Hi. This is a quick one, as we are running out the door. Don't feel bad, our journals are equally neglected.
We spent a week at the Elephant Nature Park outside of Chiangmai. It's a place for elephants who are abused in the tourism or illegal logging industries. Unfortunately, that is all elephants in those industries. There is a lot to get into, but the short version is that to train elephants, it is believed that they have to be tortured, in a three day ritual called the pujong (phonetic spelling), to break their spirit first. After that, they are continually abused, basically using negative instead of positive reinforcement. A lot of the abuse stems from ignorance rather than deliberate cruelty, but that doesn't make the situation better for the elephants.
At the park, every elephant has a personal handler, a mahout. This is true of all elephants, but the ones at the park don't use sharp sticks and hitting, just tugs on the ear and yelling, when needed, which is often, as elephants are large and somewhat willful. One of the goals here is to show that elephants can be trained with positive reinforcement: three of the baby elephants who have not been through the pujong are on a positive reinforcement regime, with good but gradual results.
The park does not aim to have people boycott elephant tourism entirely, but to educate people, and change the industry. If you should go on an elephant trek, please ask to walk with the elephant, rather than ride it, as those baskets basically break their backs. One mahout on the neck or head suits their anatomy just fine, though. Go to www.elephantnaturefoundation.org for more information.
Our role in all of this was to be helpers and vacationers. There were about 15 other volunteers that week, some for the week, some having been there for a month already. Every day when the food truck came, we unloaded huge amounts of corn, pumpkins, watermelon, pineapples, cucumbers and such, cleaned it, chopped it, and put it in baskets for the elephants. Then we, and the day visitors, would feed the elephants a few bits at a time. You can see Jo feeding a baby above. The elephants are perfectly capable of feeding themselves, but they let us do it for fun, which it is. We also go in the river with them, and scrub them off every day, under the careful guidance of the mahouts. And twice a week, we removed the gooky layer of mud from their new mud pit, and then refill it with water, so it's only a little muddy -- elephants are apparently picky creatures. We get very muddy doing it, and then hop in the river, where we dodge floatin elephant poo.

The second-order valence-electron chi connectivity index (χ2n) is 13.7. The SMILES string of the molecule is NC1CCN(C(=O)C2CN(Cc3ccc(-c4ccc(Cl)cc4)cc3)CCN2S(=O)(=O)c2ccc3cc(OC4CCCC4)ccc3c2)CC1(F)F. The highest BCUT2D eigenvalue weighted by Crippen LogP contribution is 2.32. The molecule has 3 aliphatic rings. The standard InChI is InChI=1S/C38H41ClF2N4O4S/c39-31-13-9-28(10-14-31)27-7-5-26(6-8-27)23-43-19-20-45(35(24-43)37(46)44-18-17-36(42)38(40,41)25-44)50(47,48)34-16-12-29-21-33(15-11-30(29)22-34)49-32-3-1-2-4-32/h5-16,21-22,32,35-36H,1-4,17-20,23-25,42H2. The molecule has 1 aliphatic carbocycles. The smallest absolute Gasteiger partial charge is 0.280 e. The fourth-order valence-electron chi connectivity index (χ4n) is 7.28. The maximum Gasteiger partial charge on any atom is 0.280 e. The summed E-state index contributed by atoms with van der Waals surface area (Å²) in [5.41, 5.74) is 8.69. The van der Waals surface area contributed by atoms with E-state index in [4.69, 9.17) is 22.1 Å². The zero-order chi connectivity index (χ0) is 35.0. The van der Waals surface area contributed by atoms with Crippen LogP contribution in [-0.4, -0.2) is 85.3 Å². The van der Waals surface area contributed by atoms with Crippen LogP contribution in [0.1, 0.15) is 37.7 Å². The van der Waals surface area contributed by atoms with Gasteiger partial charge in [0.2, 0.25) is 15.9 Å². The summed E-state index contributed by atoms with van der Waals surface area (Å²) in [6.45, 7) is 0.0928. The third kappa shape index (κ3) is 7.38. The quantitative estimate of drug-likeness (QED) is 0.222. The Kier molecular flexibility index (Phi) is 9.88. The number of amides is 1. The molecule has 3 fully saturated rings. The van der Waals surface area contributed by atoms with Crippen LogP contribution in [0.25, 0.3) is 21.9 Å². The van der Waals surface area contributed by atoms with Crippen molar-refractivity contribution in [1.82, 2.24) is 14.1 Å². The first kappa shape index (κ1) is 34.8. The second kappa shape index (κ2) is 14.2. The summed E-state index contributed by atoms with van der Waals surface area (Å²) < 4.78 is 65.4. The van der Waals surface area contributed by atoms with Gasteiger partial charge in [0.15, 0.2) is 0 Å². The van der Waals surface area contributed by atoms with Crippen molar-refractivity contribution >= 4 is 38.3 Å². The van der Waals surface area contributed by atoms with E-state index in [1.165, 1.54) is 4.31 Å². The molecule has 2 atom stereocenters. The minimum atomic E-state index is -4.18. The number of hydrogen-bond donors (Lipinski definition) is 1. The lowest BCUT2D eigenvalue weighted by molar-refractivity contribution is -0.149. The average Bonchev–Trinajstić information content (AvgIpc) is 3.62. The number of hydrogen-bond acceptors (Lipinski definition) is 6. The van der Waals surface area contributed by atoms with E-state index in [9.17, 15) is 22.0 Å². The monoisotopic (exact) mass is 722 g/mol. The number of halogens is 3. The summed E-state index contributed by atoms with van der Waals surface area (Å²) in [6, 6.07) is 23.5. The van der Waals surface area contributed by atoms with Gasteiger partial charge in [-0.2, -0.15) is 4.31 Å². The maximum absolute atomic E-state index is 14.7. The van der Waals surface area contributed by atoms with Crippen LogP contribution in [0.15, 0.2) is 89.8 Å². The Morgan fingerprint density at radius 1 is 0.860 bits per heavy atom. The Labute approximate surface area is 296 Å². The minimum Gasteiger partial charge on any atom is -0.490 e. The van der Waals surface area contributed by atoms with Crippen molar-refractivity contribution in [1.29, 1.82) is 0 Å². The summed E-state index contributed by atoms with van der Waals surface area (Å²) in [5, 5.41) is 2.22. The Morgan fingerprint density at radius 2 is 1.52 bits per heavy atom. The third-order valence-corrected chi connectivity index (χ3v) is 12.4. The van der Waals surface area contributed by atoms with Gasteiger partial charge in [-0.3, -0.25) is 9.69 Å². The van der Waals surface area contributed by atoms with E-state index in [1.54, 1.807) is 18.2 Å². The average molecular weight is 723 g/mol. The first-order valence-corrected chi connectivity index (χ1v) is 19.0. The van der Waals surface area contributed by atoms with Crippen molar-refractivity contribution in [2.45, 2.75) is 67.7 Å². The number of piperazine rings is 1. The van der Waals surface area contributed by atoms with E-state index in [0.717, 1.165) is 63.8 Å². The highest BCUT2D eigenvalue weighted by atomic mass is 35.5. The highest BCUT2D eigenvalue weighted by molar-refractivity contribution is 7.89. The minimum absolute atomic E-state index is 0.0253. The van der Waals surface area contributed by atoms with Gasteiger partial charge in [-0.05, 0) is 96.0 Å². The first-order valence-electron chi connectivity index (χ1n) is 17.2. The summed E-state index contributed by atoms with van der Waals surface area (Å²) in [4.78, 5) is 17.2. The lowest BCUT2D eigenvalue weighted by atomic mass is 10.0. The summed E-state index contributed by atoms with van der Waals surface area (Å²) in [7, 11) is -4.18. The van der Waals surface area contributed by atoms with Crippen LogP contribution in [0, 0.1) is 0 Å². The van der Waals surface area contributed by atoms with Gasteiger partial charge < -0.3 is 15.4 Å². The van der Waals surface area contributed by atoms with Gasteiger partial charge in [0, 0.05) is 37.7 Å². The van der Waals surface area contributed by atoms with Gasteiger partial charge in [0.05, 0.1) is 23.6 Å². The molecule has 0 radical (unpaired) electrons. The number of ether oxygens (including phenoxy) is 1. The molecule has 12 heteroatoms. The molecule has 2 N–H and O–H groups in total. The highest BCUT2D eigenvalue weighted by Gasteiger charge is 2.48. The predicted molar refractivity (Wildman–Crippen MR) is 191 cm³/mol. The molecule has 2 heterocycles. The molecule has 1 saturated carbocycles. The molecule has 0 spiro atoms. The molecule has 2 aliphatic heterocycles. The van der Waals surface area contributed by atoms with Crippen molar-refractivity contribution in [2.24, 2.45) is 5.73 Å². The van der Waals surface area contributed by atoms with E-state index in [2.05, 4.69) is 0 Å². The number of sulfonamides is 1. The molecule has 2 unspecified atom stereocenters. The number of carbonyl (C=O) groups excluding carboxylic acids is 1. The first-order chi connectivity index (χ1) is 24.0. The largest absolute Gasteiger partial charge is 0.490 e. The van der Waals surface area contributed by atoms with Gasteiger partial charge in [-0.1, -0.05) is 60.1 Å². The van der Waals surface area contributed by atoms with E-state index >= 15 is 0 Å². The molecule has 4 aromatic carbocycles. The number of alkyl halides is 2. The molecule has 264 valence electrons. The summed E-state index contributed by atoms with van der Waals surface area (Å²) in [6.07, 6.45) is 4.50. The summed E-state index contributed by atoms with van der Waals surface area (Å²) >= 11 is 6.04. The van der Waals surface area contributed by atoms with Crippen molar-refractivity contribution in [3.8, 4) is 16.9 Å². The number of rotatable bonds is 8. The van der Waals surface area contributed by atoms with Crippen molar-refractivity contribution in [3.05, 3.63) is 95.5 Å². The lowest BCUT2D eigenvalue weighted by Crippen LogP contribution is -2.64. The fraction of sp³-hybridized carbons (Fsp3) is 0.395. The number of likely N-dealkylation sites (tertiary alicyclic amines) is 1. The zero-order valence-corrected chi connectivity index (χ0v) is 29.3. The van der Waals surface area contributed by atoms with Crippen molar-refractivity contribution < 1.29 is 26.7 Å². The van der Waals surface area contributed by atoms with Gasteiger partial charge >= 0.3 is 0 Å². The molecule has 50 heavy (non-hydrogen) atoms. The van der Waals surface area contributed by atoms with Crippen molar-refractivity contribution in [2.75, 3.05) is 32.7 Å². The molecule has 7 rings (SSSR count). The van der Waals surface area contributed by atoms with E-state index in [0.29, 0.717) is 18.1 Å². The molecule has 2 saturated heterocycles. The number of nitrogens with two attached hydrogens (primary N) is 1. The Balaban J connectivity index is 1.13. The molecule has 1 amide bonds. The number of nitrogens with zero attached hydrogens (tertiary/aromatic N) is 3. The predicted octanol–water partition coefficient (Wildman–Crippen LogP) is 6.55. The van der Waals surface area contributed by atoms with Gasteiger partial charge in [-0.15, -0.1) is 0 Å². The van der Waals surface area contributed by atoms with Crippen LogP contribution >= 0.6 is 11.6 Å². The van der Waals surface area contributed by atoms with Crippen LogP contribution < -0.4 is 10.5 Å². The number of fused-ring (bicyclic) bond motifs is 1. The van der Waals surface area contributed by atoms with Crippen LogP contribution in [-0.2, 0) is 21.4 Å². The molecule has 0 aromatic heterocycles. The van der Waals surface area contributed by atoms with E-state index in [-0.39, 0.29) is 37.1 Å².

Spending so much time up close with elephants was amazing -- they look much weirder than you think, and they definitely have personalities. On the last day, we saw two young boy elephants play with a soccer ball, and then stomp it, kick it once, and walk away. The young ones also sometimes like to charge at inexperienced volunteers for a laugh, though not while we were there. Oh, I also fed the really old elephant with no teeth, which involved putting the food right into her gummy mouth. Please take a minute to really imagine that.
We were also lucky in that we had a great group of co-volunteers. Canadians, Americans and Brits, as it happened. And there are about 35 dogs at the park, always ready to be patted and played with, or follow you if you go somewhere, or come back, or do anything. The dogs really made every minute even better than it should have been.
Since then, we took a long train ride down to Ayutthaya, where we saw some ruins, and then to Khao Yai National Park, where we hiked in the rain forest, got attacked by tiny leeches, and saw gibbons, hornbills, and porcupines in the wild. Now we are in the wonderful Bangkok apartment of Joanna's aunt's friend. We're taking a week for more national parks and island beaching, and then back here, and then... home. Well, California. And then home.